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Gepubliceerd in: Netherlands Heart Journal 11/2020

Open Access 15-09-2020 | Original Article

Pre-procedural image-guided versus non-image-guided ventricular tachycardia ablation—a review

Auteurs: A. A. Hendriks, Z. Kis, M. Glisic, W. M. Bramer, T. Szili-Torok

Gepubliceerd in: Netherlands Heart Journal | Uitgave 11/2020

Abstract

Background

Magnetic resonance imaging and computed tomography in patients with ventricular tachycardia (VT) after myocardial infarction (MI) helps to delineate scar from healthy tissue. Image-guided VT ablation has not yet been studied on a large scale.

Objective

The aim of the meta-analysis was to compare the long-term outcome of image-guided VT ablation with a conventional approach for VT after MI.

Methods

Eight electronic bibliographic databases were searched to identify all relevant studies from 2012 until 2018. The search for scientific literature was performed for studies that described the outcome of VT ablation in patients with an ischaemic substrate. The outcome of image-guided ablation was compared with the outcome of conventional ablations.

Results

Of the 2990 citations reviewed for eligibility, 38 articles—enrolling a total of 7748 patients—were included into the meta-analysis. Five articles included patients with image-guided ablation. VT-free survival was 82% [74–90] in the image-guided VT ablation versus 59% [54–64] in the conventional ablation group (p < 0.001) during a mean follow-up of 35 months. Overall survival was 94% [90–98] in the image-guided versus 82% [76–88] in the conventional VT ablation group (p < 0.001).

Conclusions

Image-guided VT ablation in ischaemic VT was associated with a significant benefit in VT-free and overall survival as compared with conventional VT ablation. Visualising myocardial scar facilitates substrate-guided ablation procedures, pre-procedurally and by integrating imaging during the procedure, and may consequently improve long-term outcome.
Opmerkingen

Electronic supplementary material

The online version of this article (https://​doi.​org/​10.​1007/​s12471-020-01485-z) contains supplementary material, which is available to authorized users.
What’s new
  • The use of imaging guidance in ventricular tachycardia (VT) ablation for patients with ischaemic heart disease is associated with higher VT-free survival.
  • This is the first study that demonstrates a true large-scale benefit of visualising myocardial scar and integrating imaging in a VT ablation procedure.

Introduction

Magnetic resonance imaging (MRI) and computed tomography advancing ventricular tachycardia (VT) ablation have an important role in diagnosing structural heart disease. In patients with VT after myocardial infarction (MI) these modalities of imaging help to identify, delineate and characterise the scar. Electroanatomical mapping can be used to define the scar and border zone. However, scar is 3dimensional and a voltage map is limited in spatial resolution [1]. Moreover, arrhythmogenic substrate may be found in heterogeneous tissue with normal voltages [2]. Channels that correlate with critical VT isthmuses can be identified by searching the scar for abnormal potentials. This may be time consuming and often incomplete. High-resolution MRI has been demonstrated to be able to delineate areas of surviving myocardial tissue within the scar that correlate with VT channels [3]. MRI preceding VT ablation can accurately predict recurrences in the presence of scar [4] and is a promising tool to identify ablation strategy in case of transmural scar [5].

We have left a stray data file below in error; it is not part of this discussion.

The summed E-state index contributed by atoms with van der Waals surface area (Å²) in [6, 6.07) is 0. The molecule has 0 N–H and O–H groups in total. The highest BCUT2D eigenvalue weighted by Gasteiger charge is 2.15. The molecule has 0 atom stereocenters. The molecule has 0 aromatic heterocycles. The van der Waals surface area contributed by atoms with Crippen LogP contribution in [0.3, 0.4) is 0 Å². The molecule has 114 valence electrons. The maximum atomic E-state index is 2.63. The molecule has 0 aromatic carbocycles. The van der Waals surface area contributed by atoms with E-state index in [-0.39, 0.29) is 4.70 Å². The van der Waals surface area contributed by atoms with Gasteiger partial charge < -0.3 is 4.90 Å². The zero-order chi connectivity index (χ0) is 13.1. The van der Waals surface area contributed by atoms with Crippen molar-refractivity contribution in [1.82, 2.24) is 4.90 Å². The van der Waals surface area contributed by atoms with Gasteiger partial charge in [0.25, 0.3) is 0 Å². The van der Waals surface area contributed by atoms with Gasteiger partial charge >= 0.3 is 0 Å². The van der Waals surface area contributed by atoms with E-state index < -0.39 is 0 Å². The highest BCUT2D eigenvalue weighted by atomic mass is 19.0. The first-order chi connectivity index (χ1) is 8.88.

Currently randomised and large scale trials lack on the long term outcome of image-guided VT ablation. The aim of the current meta-analysis is to perform a large scale analysis, comparing the long term outcome of image-guided VT ablation to a conventional VT ablation approach.

Methods

Data sources and search strategy

This review was conducted in accordance with the PRISMA and MOOSE guidelines (Appendix 1 and 2). The purpose of our study was to identify all studies that use imaging modalities to focus on scar that is performed prior to ablation for ischaemic VT. We searched Embase.com, Medline via Ovid, Web-of-science Core collection, the Cochrane Central registry of trials, Scopus, CINAHL via EBSCOhost and Google Scholar from January 2012 until January 2018. The search strategy was created with the assistance of a medical librarian (WB). The search strategy combined terms for ventricular tachycardia and catheter ablation, and terms for myocardial scar due to previous ischaemic injury. The search results were limited to English language articles. The detailed search methodology for all databases is provided in Appendix 3.

Study selection and data extraction criteria

Studies were included if they: (i) were observational studies or randomised controlled trials (ii) reported on long-term follow-up of patients who underwent percutaneous catheter ablation for ischaemic VT, (iii) provided data on recurrences with a follow-up duration of >1 year. Articles that focused on patients with structural heart disease other than ischaemic scar were excluded. Also, if the studied population was heterogeneous and we were not able to extract the outcome of the patients with ischaemic VT, the study was excluded. Individual case reports, editorials, review articles and conference meeting abstracts were not included. We compared image-guided VT ablation with non-image-guided VT ablation. If imaging was performed preceding VT ablation but did not influence the ablation procedure, it was seen as non-image-guided VT ablation.